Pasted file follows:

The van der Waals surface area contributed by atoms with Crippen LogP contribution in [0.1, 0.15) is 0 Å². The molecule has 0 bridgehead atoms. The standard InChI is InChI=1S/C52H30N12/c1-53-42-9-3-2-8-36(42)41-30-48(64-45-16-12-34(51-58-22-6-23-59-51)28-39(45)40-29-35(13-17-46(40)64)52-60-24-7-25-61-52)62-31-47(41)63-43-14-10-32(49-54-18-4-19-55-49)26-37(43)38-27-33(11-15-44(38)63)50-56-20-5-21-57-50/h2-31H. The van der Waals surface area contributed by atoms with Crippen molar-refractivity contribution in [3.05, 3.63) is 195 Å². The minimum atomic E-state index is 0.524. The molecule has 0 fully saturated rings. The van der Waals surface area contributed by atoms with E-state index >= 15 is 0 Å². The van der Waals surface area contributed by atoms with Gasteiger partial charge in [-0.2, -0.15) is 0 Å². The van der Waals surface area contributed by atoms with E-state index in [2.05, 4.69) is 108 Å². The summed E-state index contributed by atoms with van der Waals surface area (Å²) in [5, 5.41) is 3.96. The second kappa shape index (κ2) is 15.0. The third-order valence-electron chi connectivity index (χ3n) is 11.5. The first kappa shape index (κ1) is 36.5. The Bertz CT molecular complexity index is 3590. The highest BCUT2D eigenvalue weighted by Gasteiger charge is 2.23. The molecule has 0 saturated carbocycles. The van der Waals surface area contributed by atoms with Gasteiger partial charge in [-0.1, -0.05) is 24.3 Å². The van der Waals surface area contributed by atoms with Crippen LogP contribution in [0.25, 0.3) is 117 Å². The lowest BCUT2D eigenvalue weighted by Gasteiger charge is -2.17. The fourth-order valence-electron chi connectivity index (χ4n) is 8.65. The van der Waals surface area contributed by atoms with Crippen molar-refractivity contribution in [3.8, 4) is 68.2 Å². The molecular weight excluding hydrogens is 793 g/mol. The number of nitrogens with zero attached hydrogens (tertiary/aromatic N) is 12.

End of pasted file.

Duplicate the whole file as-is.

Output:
The van der Waals surface area contributed by atoms with Crippen LogP contribution in [0.1, 0.15) is 0 Å². The molecule has 0 bridgehead atoms. The standard InChI is InChI=1S/C52H30N12/c1-53-42-9-3-2-8-36(42)41-30-48(64-45-16-12-34(51-58-22-6-23-59-51)28-39(45)40-29-35(13-17-46(40)64)52-60-24-7-25-61-52)62-31-47(41)63-43-14-10-32(49-54-18-4-19-55-49)26-37(43)38-27-33(11-15-44(38)63)50-56-20-5-21-57-50/h2-31H. The van der Waals surface area contributed by atoms with Crippen molar-refractivity contribution in [3.05, 3.63) is 195 Å². The minimum atomic E-state index is 0.524. The molecule has 0 fully saturated rings. The van der Waals surface area contributed by atoms with E-state index >= 15 is 0 Å². The van der Waals surface area contributed by atoms with Gasteiger partial charge in [-0.2, -0.15) is 0 Å². The van der Waals surface area contributed by atoms with E-state index in [2.05, 4.69) is 108 Å². The summed E-state index contributed by atoms with van der Waals surface area (Å²) in [5, 5.41) is 3.96. The second kappa shape index (κ2) is 15.0. The third-order valence-electron chi connectivity index (χ3n) is 11.5. The first kappa shape index (κ1) is 36.5. The Bertz CT molecular complexity index is 3590. The highest BCUT2D eigenvalue weighted by Gasteiger charge is 2.23. The molecule has 0 saturated carbocycles. The van der Waals surface area contributed by atoms with Gasteiger partial charge in [-0.1, -0.05) is 24.3 Å². The van der Waals surface area contributed by atoms with Crippen LogP contribution in [0.25, 0.3) is 117 Å². The lowest BCUT2D eigenvalue weighted by Gasteiger charge is -2.17. The fourth-order valence-electron chi connectivity index (χ4n) is 8.65. The van der Waals surface area contributed by atoms with Crippen molar-refractivity contribution in [3.8, 4) is 68.2 Å². The molecular weight excluding hydrogens is 793 g/mol. The number of nitrogens with zero attached hydrogens (tertiary/aromatic N) is 12.